Reliable Defense from an Atlanta DUI Attorney
Unlike the state-administered blood, breath, or urine tests, you are not required to submit to field sobriety tests. Very often a police officer will still ask for you to submit to a chemical test even if you pass all the tests with flying colors. So why should you seriously consider refusing to take these tests? They are subjective in accuracy and validity. If you did take any field sobriety test that were used to provide probably cause for your arrest, all hope is not lost. Our skilled and well qualified attorneys can bring these problems to light and contest your charges using the unreliability of these tests.
At The Law Offices of Richard S. Lawson, we have over 20 years of experience focusing on DUI defense. Attorney Lawson has a background as a DUI prosecutor, giving him the insight and skill needed to effectively challenge charges in the courtroom. As an Atlanta DUI lawyer, he became a certified (NHTSA) field sobriety testing instructor in 2000. Through this training, he knows how to exploit the flaws in the results of these tests and secure the best possible outcome for his clients.
Don't wait to get a strong defense! Call on our firm to discuss your charges.
What are the standardized field sobriety tests?
Many times the evidence used to determine probable cause to arrest an individual is not as straightforward as it may seem. Many people simply don't perform well on field sobriety tests, even when completely sober. The tests have been designed to make you to fail, essentially creating evidence to use against you.
The "scoring" in the field sobriety tests are subjective and the results are frequently misinterpreted. While this may lead to your arrest, it also means you have grounds to challenge this evidence in court. According to the National Highway Traffic Safety Administration (NHTSA), there are three basic types of field sobriety tests. Law enforcement officials can also use a combination of these three when assessing drivers.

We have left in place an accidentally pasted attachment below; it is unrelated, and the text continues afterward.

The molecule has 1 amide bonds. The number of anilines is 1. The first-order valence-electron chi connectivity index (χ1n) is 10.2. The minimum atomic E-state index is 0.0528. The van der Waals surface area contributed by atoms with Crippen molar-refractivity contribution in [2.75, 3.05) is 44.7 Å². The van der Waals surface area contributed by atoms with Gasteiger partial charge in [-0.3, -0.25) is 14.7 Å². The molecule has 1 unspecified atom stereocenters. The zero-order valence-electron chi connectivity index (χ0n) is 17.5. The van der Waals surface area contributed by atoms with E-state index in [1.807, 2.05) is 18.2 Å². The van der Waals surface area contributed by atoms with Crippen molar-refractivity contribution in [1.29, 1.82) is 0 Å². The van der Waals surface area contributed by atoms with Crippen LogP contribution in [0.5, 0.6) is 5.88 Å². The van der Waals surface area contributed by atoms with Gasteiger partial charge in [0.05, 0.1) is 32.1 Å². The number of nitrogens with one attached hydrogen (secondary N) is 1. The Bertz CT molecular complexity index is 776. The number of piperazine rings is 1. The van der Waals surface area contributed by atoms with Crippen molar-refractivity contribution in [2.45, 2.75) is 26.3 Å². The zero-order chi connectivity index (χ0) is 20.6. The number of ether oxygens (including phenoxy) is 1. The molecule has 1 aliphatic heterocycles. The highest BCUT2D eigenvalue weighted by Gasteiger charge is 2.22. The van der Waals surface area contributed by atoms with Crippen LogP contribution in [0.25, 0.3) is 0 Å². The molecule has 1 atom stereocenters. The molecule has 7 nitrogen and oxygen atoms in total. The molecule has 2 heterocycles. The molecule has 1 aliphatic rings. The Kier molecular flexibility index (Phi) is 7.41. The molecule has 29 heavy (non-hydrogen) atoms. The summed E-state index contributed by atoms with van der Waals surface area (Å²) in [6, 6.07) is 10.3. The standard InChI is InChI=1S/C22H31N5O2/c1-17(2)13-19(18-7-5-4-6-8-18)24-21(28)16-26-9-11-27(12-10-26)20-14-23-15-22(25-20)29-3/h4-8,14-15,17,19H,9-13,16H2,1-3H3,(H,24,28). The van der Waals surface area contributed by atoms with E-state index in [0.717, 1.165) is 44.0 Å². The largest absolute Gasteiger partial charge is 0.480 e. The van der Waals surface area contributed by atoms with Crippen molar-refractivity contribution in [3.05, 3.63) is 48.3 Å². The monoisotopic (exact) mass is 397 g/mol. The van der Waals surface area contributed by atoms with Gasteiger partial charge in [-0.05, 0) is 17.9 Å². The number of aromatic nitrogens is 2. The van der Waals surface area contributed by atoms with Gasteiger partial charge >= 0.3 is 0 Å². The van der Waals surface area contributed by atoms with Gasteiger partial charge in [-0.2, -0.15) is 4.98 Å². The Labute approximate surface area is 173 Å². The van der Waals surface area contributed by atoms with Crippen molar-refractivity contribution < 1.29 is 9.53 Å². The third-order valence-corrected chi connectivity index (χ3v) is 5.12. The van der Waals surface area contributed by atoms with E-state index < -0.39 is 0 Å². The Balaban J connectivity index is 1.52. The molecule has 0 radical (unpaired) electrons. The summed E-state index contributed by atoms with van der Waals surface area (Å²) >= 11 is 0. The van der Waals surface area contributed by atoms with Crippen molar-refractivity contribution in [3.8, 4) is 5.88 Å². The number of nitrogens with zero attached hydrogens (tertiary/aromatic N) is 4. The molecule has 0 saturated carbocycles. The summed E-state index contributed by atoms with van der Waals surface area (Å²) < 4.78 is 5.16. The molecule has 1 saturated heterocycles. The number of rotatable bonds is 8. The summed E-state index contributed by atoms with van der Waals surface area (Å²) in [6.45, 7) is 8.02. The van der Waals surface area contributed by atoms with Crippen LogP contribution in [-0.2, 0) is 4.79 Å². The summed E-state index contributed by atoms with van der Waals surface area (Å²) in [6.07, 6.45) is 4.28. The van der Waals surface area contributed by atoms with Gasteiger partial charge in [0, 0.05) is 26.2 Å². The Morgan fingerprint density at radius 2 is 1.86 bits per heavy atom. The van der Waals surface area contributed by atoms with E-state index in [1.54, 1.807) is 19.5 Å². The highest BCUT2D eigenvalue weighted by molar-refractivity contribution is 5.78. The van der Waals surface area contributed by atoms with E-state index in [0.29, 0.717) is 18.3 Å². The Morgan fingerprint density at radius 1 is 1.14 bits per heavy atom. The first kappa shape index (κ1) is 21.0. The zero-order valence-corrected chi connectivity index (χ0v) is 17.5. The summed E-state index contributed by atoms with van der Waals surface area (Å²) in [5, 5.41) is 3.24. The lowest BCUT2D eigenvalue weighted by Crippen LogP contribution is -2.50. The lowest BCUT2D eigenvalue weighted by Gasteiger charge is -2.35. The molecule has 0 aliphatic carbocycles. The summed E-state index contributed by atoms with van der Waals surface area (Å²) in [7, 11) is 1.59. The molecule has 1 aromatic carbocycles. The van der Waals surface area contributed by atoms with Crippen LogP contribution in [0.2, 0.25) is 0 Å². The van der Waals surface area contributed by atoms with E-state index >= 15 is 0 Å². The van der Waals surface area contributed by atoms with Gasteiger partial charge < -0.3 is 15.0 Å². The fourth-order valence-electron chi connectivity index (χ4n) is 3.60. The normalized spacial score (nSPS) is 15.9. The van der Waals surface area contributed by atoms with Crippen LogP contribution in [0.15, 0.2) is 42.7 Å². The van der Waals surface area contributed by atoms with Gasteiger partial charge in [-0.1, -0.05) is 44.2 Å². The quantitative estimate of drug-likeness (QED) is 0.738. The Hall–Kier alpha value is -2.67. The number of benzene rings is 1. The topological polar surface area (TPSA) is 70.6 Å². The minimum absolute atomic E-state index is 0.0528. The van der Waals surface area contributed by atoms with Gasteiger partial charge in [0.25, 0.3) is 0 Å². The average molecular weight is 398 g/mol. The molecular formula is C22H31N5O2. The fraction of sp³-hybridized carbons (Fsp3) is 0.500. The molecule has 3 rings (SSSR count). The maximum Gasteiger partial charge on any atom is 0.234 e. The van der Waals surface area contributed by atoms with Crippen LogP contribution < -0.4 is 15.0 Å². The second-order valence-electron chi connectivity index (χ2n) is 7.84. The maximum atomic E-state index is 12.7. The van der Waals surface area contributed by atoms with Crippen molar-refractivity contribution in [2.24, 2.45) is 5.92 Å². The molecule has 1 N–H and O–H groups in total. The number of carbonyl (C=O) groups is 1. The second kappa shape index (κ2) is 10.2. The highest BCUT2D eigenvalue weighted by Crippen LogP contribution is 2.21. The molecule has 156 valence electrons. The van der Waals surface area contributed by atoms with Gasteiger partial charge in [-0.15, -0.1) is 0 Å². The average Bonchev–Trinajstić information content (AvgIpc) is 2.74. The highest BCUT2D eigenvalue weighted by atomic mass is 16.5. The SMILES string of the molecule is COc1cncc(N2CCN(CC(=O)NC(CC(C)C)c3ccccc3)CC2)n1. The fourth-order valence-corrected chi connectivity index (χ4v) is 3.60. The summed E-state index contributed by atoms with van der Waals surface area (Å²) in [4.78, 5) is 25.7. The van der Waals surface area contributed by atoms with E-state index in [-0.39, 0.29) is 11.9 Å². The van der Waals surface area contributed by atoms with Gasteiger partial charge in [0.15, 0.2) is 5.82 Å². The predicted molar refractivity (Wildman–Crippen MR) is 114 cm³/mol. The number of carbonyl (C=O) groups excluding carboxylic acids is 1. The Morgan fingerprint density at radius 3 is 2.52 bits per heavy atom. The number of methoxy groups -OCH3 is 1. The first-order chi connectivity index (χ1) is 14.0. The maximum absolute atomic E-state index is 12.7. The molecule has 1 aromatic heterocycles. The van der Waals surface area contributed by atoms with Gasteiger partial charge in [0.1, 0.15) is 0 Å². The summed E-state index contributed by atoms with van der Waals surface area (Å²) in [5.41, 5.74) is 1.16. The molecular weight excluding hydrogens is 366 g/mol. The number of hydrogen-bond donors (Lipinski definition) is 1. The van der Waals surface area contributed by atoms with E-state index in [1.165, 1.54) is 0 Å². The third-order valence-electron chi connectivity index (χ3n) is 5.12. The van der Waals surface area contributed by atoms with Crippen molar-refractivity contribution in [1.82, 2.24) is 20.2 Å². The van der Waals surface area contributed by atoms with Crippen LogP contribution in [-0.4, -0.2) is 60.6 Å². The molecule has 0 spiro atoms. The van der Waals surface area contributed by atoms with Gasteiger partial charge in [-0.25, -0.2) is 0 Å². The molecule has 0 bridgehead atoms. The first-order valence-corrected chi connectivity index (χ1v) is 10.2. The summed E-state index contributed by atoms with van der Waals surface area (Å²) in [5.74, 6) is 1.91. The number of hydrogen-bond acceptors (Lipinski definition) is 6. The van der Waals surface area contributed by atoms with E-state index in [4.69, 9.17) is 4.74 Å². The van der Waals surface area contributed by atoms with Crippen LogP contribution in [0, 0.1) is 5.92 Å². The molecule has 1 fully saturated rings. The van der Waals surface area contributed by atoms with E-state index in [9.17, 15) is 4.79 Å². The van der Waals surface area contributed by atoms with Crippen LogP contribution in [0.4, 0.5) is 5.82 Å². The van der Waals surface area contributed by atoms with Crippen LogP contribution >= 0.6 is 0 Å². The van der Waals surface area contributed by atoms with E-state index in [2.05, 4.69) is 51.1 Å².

The three tests include the following:
- Horizontal Gaze Nystagmus: Involves following an object with the eyes.
- Walk and Turn: Involves walking in a straight line, heel-to-toe, for nine steps.
- One Leg Stand: Involves standing on one leg and lifting the other six inches in the air.
What happens if I refuse to take a field sobriety test?
If you refuse to submit to field sobriety testing, you will not have your licenses suspended as you would for refusing a chemical test. However, if you have a former DUI conviction, are under the age of 21, or act out in a suspicious manner, this refusal can be used to illicit your arrest.
Law enforcement must have "reasonable cause" in order to pull you over, unless you are stopped at a sobriety checkpoint. They may ask you to perform the tests to get further evidence to demonstrate their probable cause to arrest you for DUI. If you have submitted to these tests as part of a DUI arrest, it is important that you contact The Law Offices of Richard S. Lawson to ensure that your rights are protected!
If you have been subjected to field sobriety tests and are now facing DUI charges, call our firm today!